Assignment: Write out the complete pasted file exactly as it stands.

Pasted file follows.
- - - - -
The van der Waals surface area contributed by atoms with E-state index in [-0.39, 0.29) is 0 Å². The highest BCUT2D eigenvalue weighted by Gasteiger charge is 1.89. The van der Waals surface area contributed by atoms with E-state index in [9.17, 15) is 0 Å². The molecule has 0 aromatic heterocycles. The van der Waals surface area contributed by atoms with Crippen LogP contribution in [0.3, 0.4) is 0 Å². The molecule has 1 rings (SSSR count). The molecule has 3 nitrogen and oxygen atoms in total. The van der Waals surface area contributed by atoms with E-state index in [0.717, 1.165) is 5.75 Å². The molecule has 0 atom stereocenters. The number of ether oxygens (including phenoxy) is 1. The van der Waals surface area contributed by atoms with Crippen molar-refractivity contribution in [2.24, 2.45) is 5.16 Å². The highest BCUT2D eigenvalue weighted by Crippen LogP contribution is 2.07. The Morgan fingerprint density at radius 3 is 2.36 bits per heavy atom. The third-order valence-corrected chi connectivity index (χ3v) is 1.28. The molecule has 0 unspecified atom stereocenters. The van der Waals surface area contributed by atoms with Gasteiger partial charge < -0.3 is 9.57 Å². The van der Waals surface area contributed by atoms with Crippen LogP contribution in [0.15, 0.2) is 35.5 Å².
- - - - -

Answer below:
The van der Waals surface area contributed by atoms with E-state index in [-0.39, 0.29) is 0 Å². The highest BCUT2D eigenvalue weighted by Gasteiger charge is 1.89. The van der Waals surface area contributed by atoms with E-state index in [9.17, 15) is 0 Å². The molecule has 0 aromatic heterocycles. The van der Waals surface area contributed by atoms with Crippen LogP contribution in [0.3, 0.4) is 0 Å². The molecule has 1 rings (SSSR count). The molecule has 3 nitrogen and oxygen atoms in total. The van der Waals surface area contributed by atoms with E-state index in [0.717, 1.165) is 5.75 Å². The molecule has 0 atom stereocenters. The number of ether oxygens (including phenoxy) is 1. The van der Waals surface area contributed by atoms with Crippen molar-refractivity contribution in [2.24, 2.45) is 5.16 Å². The highest BCUT2D eigenvalue weighted by Crippen LogP contribution is 2.07. The Morgan fingerprint density at radius 3 is 2.36 bits per heavy atom. The third-order valence-corrected chi connectivity index (χ3v) is 1.28. The molecule has 0 unspecified atom stereocenters. The van der Waals surface area contributed by atoms with Gasteiger partial charge < -0.3 is 9.57 Å². The van der Waals surface area contributed by atoms with Crippen LogP contribution in [0.15, 0.2) is 35.5 Å².